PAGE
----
How do you stay home when you’re homeless?

How do you practice social distancing or self-isolate when you live in close quarters with others?

What if you’re can’t work because of the pandemic—but can’t pay rent without your paycheck?

People experiencing homelessness and facing housing instability are already suffering from the coronavirus pandemic. Many are seniors, people with disabilities and/or people with underlying health conditions, making them high-risk populations for the virus. And the federal legislation passed to date has overlooked their critical needs.

Congress must meet the housing and health needs of people experiencing homelessness and housing instability during the COVID-19 pandemic.

We have the chance to provide for these communities: legislators are currently debating a stimulus relief bill that could include funding for people who need housing. But we need to act now. Senate Majority Leader Mitch McConnell has vowed to pass legislation through the chamber by the end of Monday, March 23.

Email your legislator TODAY to urge them to take action on behalf of Illinois’ most vulnerable communities:

Our Policy Recommendations

Along with allies across the nation, including the National Low Income Housing Coalition, we are calling for Congress to undertake a number of critical actions, including the following:

To support people experiencing homelessness, Congress needs to:

  • Allocate at least $15.5 billion in Emergency Solution Grant (ESG) funds to expand access to emergency shelter, increase staffing, and provide necessary supplies.
  • Legislation should provide additional resources to Continuums of Care (CoCs) as they work to support homeless service providers and for outreach workers as they support individuals living on the street and in encampments.

To support people facing housing instability as the economic fallout from this crisis grows, Congress needs to help them stay in their homes through:

  • Increased funding for emergency rental assistance, legal representation for low-income households facing eviction, and housing counseling programs that support those facing eviction or foreclosure.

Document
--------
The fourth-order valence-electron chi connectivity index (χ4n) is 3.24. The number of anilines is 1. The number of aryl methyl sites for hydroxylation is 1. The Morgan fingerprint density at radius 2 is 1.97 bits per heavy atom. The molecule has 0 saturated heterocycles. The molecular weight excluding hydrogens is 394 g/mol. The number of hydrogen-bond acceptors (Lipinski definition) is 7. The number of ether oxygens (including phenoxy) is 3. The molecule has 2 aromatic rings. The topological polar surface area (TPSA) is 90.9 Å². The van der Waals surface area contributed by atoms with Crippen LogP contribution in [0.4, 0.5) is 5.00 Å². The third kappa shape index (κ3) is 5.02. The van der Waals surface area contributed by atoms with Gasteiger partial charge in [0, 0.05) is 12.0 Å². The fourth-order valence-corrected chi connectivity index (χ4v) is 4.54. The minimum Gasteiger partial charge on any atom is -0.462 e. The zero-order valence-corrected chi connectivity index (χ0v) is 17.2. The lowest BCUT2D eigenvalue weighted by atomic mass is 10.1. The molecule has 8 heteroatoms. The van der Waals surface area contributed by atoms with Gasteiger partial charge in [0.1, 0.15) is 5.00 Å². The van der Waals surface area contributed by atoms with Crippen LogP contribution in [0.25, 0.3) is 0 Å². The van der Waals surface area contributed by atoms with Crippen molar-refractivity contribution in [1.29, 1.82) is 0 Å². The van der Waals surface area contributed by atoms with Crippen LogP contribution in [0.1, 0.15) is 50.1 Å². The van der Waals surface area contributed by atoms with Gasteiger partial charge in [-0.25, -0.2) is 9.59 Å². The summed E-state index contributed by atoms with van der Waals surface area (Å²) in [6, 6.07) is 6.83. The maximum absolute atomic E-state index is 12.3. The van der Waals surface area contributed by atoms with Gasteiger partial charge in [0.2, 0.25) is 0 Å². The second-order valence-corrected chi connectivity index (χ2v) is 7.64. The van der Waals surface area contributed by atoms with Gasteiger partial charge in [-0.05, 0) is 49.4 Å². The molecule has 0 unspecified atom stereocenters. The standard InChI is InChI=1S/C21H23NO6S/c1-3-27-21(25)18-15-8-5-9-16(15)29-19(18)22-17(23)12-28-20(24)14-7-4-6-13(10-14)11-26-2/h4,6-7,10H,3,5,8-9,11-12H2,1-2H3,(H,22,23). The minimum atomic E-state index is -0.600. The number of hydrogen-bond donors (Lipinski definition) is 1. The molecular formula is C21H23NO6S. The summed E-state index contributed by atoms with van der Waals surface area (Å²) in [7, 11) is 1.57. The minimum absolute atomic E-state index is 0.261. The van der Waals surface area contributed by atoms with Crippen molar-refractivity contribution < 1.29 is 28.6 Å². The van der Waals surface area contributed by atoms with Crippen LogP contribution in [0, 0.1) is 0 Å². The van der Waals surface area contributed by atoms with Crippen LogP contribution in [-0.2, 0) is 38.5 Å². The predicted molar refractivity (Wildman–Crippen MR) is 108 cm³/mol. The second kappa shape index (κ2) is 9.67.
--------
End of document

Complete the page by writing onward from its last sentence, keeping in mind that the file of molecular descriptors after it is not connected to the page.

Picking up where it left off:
• Passing a comprehensive moratorium on evictions and foreclosures, or at least a moratorium for properties owned or ensured by HUD, the VA, or RHS and for properties supported by the Low Income Housing Tax Credit.
  • Increased funding for Public Housing Authorities so they can absorb the cost of additional cleaning, staffing, and repairs to ensure the safety and health of their residents. 

The long-term impacts of the economic downturn from this pandemic will require significant investments in the creation of affordable housing. While allocating funds, Congress must:

  • Prioritize the National Housing Trust Fund, which is used to build and operate rental housing affordable to people with the lowest incomes, including people experiencing homelessness.
  • Expand the Housing Choice Voucher program to help low-income families keep more of their incomes for other essentials like food, medicine, education, and transportation.
  • Establish a new renter’s tax credit and an emergency assistance fund for families in financial distress, similar to the one proposed in the Eviction Crisis Act.

Now, more than ever, housing is health care. And it is increasingly clear that our individual health is inextricably linked to the health of everyone else in our communities—including those who are facing homelessness or housing instability.